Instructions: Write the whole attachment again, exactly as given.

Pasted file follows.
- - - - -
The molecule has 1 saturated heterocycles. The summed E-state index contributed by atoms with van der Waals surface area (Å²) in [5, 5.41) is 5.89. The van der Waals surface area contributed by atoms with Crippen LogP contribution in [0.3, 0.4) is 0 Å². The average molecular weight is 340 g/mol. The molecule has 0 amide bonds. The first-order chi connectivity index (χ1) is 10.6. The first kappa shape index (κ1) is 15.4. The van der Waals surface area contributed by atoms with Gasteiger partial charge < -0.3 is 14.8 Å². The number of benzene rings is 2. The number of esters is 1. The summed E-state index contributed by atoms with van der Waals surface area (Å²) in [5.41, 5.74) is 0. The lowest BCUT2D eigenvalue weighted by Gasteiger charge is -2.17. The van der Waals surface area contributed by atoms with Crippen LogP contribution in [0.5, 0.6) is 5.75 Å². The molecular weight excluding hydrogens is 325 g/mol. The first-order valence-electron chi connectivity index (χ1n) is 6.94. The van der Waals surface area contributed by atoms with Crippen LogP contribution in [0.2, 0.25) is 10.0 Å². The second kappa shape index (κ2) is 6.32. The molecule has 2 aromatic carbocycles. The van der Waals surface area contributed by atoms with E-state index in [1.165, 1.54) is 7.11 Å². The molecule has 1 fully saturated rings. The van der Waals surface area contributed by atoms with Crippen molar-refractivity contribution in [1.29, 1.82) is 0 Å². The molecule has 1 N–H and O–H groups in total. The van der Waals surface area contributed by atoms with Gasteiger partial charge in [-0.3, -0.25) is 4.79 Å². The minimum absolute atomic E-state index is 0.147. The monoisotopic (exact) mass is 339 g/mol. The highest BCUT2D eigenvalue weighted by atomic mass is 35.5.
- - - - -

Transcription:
The molecule has 1 saturated heterocycles. The summed E-state index contributed by atoms with van der Waals surface area (Å²) in [5, 5.41) is 5.89. The van der Waals surface area contributed by atoms with Crippen LogP contribution in [0.3, 0.4) is 0 Å². The average molecular weight is 340 g/mol. The molecule has 0 amide bonds. The first-order chi connectivity index (χ1) is 10.6. The first kappa shape index (κ1) is 15.4. The van der Waals surface area contributed by atoms with Gasteiger partial charge < -0.3 is 14.8 Å². The number of benzene rings is 2. The number of esters is 1. The summed E-state index contributed by atoms with van der Waals surface area (Å²) in [5.41, 5.74) is 0. The lowest BCUT2D eigenvalue weighted by Gasteiger charge is -2.17. The van der Waals surface area contributed by atoms with Crippen LogP contribution in [0.5, 0.6) is 5.75 Å². The molecular weight excluding hydrogens is 325 g/mol. The first-order valence-electron chi connectivity index (χ1n) is 6.94. The van der Waals surface area contributed by atoms with Crippen LogP contribution in [0.2, 0.25) is 10.0 Å². The second kappa shape index (κ2) is 6.32. The molecule has 2 aromatic carbocycles. The van der Waals surface area contributed by atoms with E-state index in [1.165, 1.54) is 7.11 Å². The molecule has 1 fully saturated rings. The van der Waals surface area contributed by atoms with Crippen molar-refractivity contribution in [1.29, 1.82) is 0 Å². The molecule has 1 N–H and O–H groups in total. The van der Waals surface area contributed by atoms with Gasteiger partial charge in [-0.3, -0.25) is 4.79 Å². The minimum absolute atomic E-state index is 0.147. The monoisotopic (exact) mass is 339 g/mol. The highest BCUT2D eigenvalue weighted by atomic mass is 35.5.